Selling Modernity


It’s hard to believe that there was a time when the idea of “modern living” had to be vigorously sold to us.  But there was, and in some parts of the world, the case has still not been made.

SELLING MODERNITY:  Advertising in Twentieth-Century Germany (eds. Swett, Wiesen, Zatlin, Duke 2007) is about the conversion (or conversions – it’s complicated) of Germany to the modern way of life by means of advertising.

It’s complicated because Germany has a complicated history:  World War I, Weimar, Nazis, Hitler, World War II, occupation, East vs. West Germany, capitalism vs. socialism/communism, the poor years, the Cold War, the rich years.  It’s a messy history, too, and nasty.  All you have to do to get a headache is to read about how the Nazis were anti-American yet pro-American when it came to advertising methodology, and both medieval in philosophy while being simultaneously a very modern, scientific regime.  The contradictions boggle the mind.

But you don’t read the essays in SELLING MODERNITY for the specifics of German advertising.  You read it to get the big picture.

And the big picture is that Germany, like the United States, had to be pulled, kicking and screaming, into the mass consumption and marketing of the 20th Century, as late as the 1990’s in the case of the former East Germany.  At the same time that citizens craved modern goods – TVs, washing machines, Rayon – their brains craved traditional tribalism and the comforts of old ways.

A professor once said that the Middle Ages did not end until the late 19th Century, or, perhaps, even as late as the 1950’s.  And some places still haven’t caught on.

I’ll buy that.  Because even as we love to jet to Las Vegas or curate our own TV schedules, we still get a kick out of making our own jams and jellies, listening to the blues, and pounding on our own drums.

And no advertising has been invented that can heal that split.


On Bailing on Books


Bless me, Father, for I have sinned.  My last confession was about 40 years ago.  Since then I have bailed on several books.  I started reading them, then tossed them aside.  I have even tossed aside books by the handsome, young Saul Bellow, above, photo via Knopf.

I just read Bellow’s RAVELSTEIN.  I thought I would bail, but didn’t.  I wavered, though.


RAVELSTEIN is a late work from Bellow, and is a thinly fictionalized account of his real-life relationship with Allan Bloom.  I just wrote about Bloom’s bestselling THE CLOSING OF THE AMERICAN MIND, so I had a sudden, spontaneous interest in RAVELSTEIN.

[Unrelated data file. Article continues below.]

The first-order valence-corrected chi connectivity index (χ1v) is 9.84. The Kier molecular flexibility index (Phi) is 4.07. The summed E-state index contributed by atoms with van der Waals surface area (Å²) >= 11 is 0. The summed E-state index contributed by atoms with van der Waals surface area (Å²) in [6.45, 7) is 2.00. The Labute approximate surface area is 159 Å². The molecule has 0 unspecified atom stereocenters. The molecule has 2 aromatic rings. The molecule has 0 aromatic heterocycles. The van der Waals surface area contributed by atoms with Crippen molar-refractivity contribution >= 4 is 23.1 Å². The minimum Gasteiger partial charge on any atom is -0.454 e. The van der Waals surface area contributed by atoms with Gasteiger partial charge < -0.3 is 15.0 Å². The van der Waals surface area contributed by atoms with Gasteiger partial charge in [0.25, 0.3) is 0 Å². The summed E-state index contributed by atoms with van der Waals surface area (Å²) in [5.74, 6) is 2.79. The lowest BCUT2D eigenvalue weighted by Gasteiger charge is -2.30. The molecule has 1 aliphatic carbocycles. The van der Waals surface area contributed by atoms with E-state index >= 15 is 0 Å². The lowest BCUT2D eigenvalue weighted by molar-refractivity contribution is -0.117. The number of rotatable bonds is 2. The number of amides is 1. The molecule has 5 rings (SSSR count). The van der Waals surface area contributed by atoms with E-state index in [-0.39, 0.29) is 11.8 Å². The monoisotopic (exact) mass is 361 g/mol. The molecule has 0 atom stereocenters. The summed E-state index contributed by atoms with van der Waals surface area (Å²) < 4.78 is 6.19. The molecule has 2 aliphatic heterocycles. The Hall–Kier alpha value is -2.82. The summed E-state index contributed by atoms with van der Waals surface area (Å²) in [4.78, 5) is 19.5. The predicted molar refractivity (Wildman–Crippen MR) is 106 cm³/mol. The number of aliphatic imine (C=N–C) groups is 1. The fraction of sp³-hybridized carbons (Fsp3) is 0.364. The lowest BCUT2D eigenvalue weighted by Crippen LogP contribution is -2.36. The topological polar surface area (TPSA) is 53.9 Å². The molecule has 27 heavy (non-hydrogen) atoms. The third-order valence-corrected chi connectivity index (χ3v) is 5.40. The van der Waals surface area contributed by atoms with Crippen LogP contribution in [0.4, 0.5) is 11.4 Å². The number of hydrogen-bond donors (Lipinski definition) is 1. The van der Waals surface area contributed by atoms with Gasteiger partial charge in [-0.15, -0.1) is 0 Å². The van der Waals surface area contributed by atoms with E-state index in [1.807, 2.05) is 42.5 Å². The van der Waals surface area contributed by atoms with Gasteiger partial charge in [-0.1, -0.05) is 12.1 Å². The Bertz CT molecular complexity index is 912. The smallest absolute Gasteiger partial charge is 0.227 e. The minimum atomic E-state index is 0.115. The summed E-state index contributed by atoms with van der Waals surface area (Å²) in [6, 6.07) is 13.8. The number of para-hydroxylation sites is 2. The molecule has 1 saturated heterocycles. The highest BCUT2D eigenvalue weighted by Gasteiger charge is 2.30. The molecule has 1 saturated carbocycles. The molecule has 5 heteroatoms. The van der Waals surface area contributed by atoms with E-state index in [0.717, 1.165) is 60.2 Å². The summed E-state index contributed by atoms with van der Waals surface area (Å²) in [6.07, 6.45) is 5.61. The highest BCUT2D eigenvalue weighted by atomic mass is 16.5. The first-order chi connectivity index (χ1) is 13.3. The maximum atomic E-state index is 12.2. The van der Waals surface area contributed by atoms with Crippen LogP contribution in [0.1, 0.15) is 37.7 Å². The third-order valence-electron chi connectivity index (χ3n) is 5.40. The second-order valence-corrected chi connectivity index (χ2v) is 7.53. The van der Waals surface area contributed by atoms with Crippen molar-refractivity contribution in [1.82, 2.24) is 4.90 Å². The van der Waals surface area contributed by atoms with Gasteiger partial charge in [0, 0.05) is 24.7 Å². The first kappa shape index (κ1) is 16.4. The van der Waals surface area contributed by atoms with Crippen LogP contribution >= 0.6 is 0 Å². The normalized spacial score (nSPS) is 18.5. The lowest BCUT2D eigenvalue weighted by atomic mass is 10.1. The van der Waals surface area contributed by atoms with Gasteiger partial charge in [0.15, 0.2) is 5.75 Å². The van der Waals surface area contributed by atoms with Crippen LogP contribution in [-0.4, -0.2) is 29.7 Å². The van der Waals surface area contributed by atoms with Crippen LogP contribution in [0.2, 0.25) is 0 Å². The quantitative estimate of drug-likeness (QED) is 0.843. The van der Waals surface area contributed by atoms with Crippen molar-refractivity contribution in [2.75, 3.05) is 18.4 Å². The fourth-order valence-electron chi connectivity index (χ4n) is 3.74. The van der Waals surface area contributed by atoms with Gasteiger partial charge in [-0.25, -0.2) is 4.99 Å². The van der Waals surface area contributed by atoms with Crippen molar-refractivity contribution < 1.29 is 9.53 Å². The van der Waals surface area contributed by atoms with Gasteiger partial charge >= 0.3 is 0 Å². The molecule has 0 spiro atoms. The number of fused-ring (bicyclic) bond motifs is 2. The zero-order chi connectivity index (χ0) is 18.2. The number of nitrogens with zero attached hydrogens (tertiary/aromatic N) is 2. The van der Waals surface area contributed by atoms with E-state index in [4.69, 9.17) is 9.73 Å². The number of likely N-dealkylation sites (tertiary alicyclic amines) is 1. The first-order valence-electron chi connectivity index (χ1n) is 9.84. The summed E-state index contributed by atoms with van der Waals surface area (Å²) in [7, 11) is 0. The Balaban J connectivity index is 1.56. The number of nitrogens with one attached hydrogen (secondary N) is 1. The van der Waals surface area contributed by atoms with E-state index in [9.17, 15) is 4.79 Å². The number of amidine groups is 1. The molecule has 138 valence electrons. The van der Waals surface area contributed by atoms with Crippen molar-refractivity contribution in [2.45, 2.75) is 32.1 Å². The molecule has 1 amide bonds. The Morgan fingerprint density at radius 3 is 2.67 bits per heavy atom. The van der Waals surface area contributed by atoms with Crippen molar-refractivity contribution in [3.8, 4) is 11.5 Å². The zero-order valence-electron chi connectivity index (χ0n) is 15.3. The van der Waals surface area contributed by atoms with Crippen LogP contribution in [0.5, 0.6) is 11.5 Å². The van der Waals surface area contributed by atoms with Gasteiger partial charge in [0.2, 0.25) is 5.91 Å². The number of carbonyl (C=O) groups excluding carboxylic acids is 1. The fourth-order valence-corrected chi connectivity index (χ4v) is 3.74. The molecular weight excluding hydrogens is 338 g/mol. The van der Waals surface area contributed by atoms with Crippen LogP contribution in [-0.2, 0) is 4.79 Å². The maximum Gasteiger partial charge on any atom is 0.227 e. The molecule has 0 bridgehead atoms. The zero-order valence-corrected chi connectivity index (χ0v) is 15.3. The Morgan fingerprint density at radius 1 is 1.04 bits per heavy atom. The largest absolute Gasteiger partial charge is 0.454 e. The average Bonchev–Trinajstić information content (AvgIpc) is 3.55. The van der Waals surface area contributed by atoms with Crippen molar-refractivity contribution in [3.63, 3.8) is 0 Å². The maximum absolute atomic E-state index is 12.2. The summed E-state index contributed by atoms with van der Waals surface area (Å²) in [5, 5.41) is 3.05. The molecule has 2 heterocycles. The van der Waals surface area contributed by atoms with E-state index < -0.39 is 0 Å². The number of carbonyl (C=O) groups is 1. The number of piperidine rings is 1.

As a late work, RAVEL is kind of shaky.  Bellow had nearly died of food poisoning a few years prior, and was in his 80’s.  RAVEL is a vehicle for Bellow’s belief that the “pictures” in our mind – the pictures of lived experience, what we call consciousness – along with RAVELSTEIN/BLOOM’s late reversion to speaking as if an afterlife was an automatic expectation of a fully-formed human consciousness (even though Bloom was an atheist) – speak of eternal life for all of us.  Not a small topic!

Bellow at his shakiest still makes for a great novel.  Buoyed by finishing RAVELSTEIN, like an ass I tried reading Bellow’s award-winning 1970 MR. SAMMLER’S PLANET:


btw, this was like my 4th attempt to read SAMMLER.  I think my first attempt was right after an SLU summer class that I took from Bob DeGraff (sp?) for English credit.

Something about SAMMLER repels me.  It’s not SAMMLER’S (or Bellow’s) fault.

I know that when I was younger, the “elderliness” of the protagonist was a turn-off.  Sammler is a partly blind Holocaust survivor with an odd fascination for minor criminals.

I’m not happy to say that, at 61, I am still repelled by the bitchy old man Sammler, even though he has many, many legitimate reasons to be grumpy.  I felt a familiar depression slip over me as the pages went on.  The Sammler Depression.

It’s not because of the Holocaust.  I read history and World War II history.  No problem.  I would suggest that, perhaps, Bellow’s novel is one or two steps greater than straight history, one or two steps more concentrated and potent.

And I’m not up to it yet.  I may never be.

It’s not that I have a problem with Bellow, who was probably the greatest American novelist of the 20th Century.  One of my favorite novels is Bellow’s 1956-ish HENDERSON THE RAIN KING:


I read HENDERSON for the same summer school class at St. Lawrence.  It changed my life.

HENDERSON was the prototypical big, dorky, powerful-to-a-fault American abroad.  He nearly destroyed Africa in his clumsy attempt to love Africa to death.  American foreign policy came to life in a way it could not have in Hepburn Hall with my Government major.  Talk about liberal arts synergy.  This is why I assume SAMMLER is more potent medicine than I can stand; that’s what was true with HENDERSON, but it was assigned.  I HAD to read it.

In any case, the point of all this is:

Don’t be afraid to pick up a book and then, if necessary, toss it aside.

Maybe it’s a bad book.  Maybe it’s not for you.  Maybe you aren’t ready for it yet.  Put it back on the shelf.  It’ll be there 10 or 30 years from now.  Don’t be OCD and refuse the book out of the fear that you’re stuck with it.  Grab and read, or else grab and read and toss aside.

It’s not a sin!

Life is too short for bad or for even inappropriate books.  RAVELSTEIN says that.  And Bellow is always right.